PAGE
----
Our findings are broadly consistent with those of previous long-term follow-up studies of children who witnessed a fatal incident at school. As time passed, mean anxiety symptom scores decreased, but symptoms of depression remained largely unchanged [16]. In our study, the school itself might have triggered traumatic memories, and graduation might have reduced students’ symptoms of anxiety and complicated grief. The surviving Danwon students also had to cope with distorted news reports, malicious comments, and cyberbullying, some of which resulted from the government’s decision to give them special status for admission to college on the assumption that they were unable to study following the deaths of nearly 300 of their schoolmates. The students might have felt freed of this stigmatization after they graduated from school and went to university or became integrated into society.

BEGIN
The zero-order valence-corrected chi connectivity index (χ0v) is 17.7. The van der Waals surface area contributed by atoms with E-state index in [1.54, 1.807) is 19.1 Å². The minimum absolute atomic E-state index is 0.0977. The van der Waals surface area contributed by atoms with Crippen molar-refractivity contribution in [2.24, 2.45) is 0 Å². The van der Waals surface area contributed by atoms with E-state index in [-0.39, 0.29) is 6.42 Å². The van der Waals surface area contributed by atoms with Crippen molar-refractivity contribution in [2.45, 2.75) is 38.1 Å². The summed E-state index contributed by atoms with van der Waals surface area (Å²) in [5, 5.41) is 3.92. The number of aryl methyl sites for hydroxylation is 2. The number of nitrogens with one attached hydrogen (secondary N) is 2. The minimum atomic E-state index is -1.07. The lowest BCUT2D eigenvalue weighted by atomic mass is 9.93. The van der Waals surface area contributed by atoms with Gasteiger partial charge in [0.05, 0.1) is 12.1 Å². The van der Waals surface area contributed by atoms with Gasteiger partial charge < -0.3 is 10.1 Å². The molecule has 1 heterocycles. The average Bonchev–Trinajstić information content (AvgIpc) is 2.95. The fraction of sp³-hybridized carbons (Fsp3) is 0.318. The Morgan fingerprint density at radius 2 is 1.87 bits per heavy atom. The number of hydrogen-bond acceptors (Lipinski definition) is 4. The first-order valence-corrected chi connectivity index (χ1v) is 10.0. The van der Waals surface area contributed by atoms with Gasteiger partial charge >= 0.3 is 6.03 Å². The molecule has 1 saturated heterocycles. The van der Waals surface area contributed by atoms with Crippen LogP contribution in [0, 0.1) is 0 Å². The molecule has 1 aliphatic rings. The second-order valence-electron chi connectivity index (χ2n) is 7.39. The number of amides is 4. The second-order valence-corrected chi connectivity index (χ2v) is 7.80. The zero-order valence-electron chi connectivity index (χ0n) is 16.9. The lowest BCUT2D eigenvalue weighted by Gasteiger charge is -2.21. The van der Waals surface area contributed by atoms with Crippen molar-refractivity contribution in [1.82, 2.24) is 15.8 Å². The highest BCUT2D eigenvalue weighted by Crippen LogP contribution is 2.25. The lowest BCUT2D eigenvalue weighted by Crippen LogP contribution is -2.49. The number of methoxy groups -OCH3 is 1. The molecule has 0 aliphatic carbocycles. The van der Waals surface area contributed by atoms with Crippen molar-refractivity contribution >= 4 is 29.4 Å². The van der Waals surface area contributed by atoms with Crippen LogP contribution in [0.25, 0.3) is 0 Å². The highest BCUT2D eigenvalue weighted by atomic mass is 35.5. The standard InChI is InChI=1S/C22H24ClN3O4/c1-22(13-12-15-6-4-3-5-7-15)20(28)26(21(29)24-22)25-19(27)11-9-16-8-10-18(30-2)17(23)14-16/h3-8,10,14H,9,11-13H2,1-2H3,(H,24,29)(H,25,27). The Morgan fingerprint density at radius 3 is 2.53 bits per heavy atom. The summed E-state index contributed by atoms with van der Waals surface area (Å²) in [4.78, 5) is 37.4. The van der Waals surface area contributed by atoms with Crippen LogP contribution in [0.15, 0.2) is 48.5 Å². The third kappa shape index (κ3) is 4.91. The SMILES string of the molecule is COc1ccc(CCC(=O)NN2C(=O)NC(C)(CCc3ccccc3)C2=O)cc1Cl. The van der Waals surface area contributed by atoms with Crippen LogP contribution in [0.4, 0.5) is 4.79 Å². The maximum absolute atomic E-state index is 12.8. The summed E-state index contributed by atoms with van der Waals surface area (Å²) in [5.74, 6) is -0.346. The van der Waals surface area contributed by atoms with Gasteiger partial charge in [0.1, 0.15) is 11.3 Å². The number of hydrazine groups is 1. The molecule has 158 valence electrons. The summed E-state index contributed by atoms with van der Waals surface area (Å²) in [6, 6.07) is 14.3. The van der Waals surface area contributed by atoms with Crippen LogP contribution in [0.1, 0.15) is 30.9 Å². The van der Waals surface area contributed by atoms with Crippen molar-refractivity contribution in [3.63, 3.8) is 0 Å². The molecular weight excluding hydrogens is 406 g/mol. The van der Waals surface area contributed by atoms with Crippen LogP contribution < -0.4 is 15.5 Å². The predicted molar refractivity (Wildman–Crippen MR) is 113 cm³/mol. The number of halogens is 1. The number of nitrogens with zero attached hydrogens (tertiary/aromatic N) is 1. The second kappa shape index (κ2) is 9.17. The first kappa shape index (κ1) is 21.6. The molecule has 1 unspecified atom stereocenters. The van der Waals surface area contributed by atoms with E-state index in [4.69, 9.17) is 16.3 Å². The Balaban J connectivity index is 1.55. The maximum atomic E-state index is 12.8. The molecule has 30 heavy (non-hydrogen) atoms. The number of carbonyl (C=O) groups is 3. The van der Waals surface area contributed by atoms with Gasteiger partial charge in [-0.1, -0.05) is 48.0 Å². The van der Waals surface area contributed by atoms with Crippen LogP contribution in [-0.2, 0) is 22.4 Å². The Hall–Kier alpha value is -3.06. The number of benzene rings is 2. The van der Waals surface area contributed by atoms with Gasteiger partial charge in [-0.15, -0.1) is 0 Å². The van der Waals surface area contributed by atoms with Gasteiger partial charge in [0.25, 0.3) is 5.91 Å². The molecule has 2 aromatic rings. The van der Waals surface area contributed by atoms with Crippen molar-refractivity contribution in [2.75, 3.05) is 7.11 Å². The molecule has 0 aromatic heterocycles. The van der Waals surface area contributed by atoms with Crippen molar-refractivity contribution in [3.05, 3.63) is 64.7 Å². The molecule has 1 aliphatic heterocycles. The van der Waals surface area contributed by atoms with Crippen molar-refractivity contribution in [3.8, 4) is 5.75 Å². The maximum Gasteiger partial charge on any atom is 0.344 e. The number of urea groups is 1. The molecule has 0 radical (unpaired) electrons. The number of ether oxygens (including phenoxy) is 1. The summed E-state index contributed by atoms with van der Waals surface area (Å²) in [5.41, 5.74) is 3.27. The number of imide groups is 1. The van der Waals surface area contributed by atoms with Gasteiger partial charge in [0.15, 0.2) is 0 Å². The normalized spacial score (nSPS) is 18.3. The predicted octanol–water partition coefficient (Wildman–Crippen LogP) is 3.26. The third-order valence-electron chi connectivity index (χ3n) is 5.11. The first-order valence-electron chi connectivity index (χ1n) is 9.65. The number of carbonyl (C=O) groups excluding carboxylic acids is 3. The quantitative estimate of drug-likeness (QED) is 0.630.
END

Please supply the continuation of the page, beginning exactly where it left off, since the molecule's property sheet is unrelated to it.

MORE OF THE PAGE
In contrast, we found that the severity of PTSS remained relatively unchanged throughout the study period. This differs from the results of many studies that found a general decline in the prevalence of post-traumatic stress disorder (PTSD) over time. For example, data from survivors of the 1991 mass shooting in Killeen, Texas suggest that the prevalence of PTSD decreased from 27.2% at 6-8 weeks to 17.7% at 13-14 months after the episode [17]. The prevalence of PTSD in tsunami victims was 57.3% at 6 weeks, but it declined sharply 2 years after the event [18]. Other studies reported increases in PTSD prevalence over time. For example, the prevalence of PTSD in a cohort of Dade County, Florida residents exposed to Hurricane Andrew in 1992 increased from 26% to 29% between 6 and 30 months following the disaster. Clearly, the course of PTSD needs to be assessed over a significant period of time to accurately assess the prognoses of survivors of traumatic events [19].